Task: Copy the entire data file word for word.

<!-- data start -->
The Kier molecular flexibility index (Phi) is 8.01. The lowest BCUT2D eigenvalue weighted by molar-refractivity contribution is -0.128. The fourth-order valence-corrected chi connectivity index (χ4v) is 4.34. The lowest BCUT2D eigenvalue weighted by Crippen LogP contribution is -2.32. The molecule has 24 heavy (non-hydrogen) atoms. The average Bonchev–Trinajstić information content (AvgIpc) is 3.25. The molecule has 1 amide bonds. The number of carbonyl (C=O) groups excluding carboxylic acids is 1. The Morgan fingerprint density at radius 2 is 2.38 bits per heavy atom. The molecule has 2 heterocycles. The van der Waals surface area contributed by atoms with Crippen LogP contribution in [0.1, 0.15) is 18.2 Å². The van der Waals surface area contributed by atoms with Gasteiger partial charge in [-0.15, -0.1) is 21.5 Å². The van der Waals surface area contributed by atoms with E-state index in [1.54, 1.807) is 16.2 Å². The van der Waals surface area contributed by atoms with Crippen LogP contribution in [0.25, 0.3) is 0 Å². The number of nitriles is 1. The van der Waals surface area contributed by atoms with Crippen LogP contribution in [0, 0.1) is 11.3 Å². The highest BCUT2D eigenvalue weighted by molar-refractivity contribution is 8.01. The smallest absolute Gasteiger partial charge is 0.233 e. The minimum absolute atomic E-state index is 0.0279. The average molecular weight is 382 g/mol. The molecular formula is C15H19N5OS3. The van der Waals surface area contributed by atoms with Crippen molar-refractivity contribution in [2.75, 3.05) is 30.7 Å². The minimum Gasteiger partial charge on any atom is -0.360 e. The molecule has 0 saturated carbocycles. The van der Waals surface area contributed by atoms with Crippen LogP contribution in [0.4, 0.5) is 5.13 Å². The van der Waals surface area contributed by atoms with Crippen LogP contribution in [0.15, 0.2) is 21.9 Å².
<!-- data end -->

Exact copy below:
The Kier molecular flexibility index (Phi) is 8.01. The lowest BCUT2D eigenvalue weighted by molar-refractivity contribution is -0.128. The fourth-order valence-corrected chi connectivity index (χ4v) is 4.34. The lowest BCUT2D eigenvalue weighted by Crippen LogP contribution is -2.32. The molecule has 24 heavy (non-hydrogen) atoms. The average Bonchev–Trinajstić information content (AvgIpc) is 3.25. The molecule has 1 amide bonds. The number of carbonyl (C=O) groups excluding carboxylic acids is 1. The Morgan fingerprint density at radius 2 is 2.38 bits per heavy atom. The molecule has 2 heterocycles. The van der Waals surface area contributed by atoms with Crippen LogP contribution in [0.1, 0.15) is 18.2 Å². The van der Waals surface area contributed by atoms with Gasteiger partial charge in [-0.15, -0.1) is 21.5 Å². The van der Waals surface area contributed by atoms with E-state index in [1.54, 1.807) is 16.2 Å². The van der Waals surface area contributed by atoms with Crippen LogP contribution in [0.25, 0.3) is 0 Å². The number of nitriles is 1. The van der Waals surface area contributed by atoms with Crippen LogP contribution in [0, 0.1) is 11.3 Å². The highest BCUT2D eigenvalue weighted by molar-refractivity contribution is 8.01. The smallest absolute Gasteiger partial charge is 0.233 e. The minimum absolute atomic E-state index is 0.0279. The average molecular weight is 382 g/mol. The molecular formula is C15H19N5OS3. The van der Waals surface area contributed by atoms with Crippen molar-refractivity contribution in [2.75, 3.05) is 30.7 Å². The minimum Gasteiger partial charge on any atom is -0.360 e. The molecule has 0 saturated carbocycles. The van der Waals surface area contributed by atoms with Crippen LogP contribution in [0.4, 0.5) is 5.13 Å². The van der Waals surface area contributed by atoms with Crippen LogP contribution in [0.15, 0.2) is 21.9 Å².